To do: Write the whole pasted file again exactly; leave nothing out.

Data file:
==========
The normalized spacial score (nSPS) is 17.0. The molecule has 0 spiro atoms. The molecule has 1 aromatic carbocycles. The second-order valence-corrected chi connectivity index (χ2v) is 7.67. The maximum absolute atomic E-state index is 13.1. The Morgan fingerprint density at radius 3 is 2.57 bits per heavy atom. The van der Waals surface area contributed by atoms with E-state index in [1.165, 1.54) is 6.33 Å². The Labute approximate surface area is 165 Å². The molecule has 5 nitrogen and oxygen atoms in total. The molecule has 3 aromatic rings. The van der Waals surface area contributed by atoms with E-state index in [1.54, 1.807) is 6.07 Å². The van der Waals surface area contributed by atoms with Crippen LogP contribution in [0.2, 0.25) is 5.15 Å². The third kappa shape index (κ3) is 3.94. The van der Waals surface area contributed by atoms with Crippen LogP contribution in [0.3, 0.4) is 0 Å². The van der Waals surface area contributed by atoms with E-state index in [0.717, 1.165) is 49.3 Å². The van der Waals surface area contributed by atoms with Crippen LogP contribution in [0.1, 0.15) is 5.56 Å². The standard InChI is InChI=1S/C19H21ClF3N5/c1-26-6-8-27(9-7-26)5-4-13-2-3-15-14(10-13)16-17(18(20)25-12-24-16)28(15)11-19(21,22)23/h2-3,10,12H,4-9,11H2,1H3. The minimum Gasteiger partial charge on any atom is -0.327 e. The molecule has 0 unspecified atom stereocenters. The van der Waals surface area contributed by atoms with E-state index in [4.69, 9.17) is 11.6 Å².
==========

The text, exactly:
The normalized spacial score (nSPS) is 17.0. The molecule has 0 spiro atoms. The molecule has 1 aromatic carbocycles. The second-order valence-corrected chi connectivity index (χ2v) is 7.67. The maximum absolute atomic E-state index is 13.1. The Morgan fingerprint density at radius 3 is 2.57 bits per heavy atom. The van der Waals surface area contributed by atoms with E-state index in [1.165, 1.54) is 6.33 Å². The Labute approximate surface area is 165 Å². The molecule has 5 nitrogen and oxygen atoms in total. The molecule has 3 aromatic rings. The van der Waals surface area contributed by atoms with E-state index in [1.54, 1.807) is 6.07 Å². The van der Waals surface area contributed by atoms with Crippen LogP contribution in [0.2, 0.25) is 5.15 Å². The third kappa shape index (κ3) is 3.94. The van der Waals surface area contributed by atoms with Crippen LogP contribution in [0.3, 0.4) is 0 Å². The van der Waals surface area contributed by atoms with E-state index in [0.717, 1.165) is 49.3 Å². The van der Waals surface area contributed by atoms with Crippen LogP contribution in [0.1, 0.15) is 5.56 Å². The standard InChI is InChI=1S/C19H21ClF3N5/c1-26-6-8-27(9-7-26)5-4-13-2-3-15-14(10-13)16-17(18(20)25-12-24-16)28(15)11-19(21,22)23/h2-3,10,12H,4-9,11H2,1H3. The minimum Gasteiger partial charge on any atom is -0.327 e. The molecule has 0 unspecified atom stereocenters. The van der Waals surface area contributed by atoms with E-state index in [4.69, 9.17) is 11.6 Å².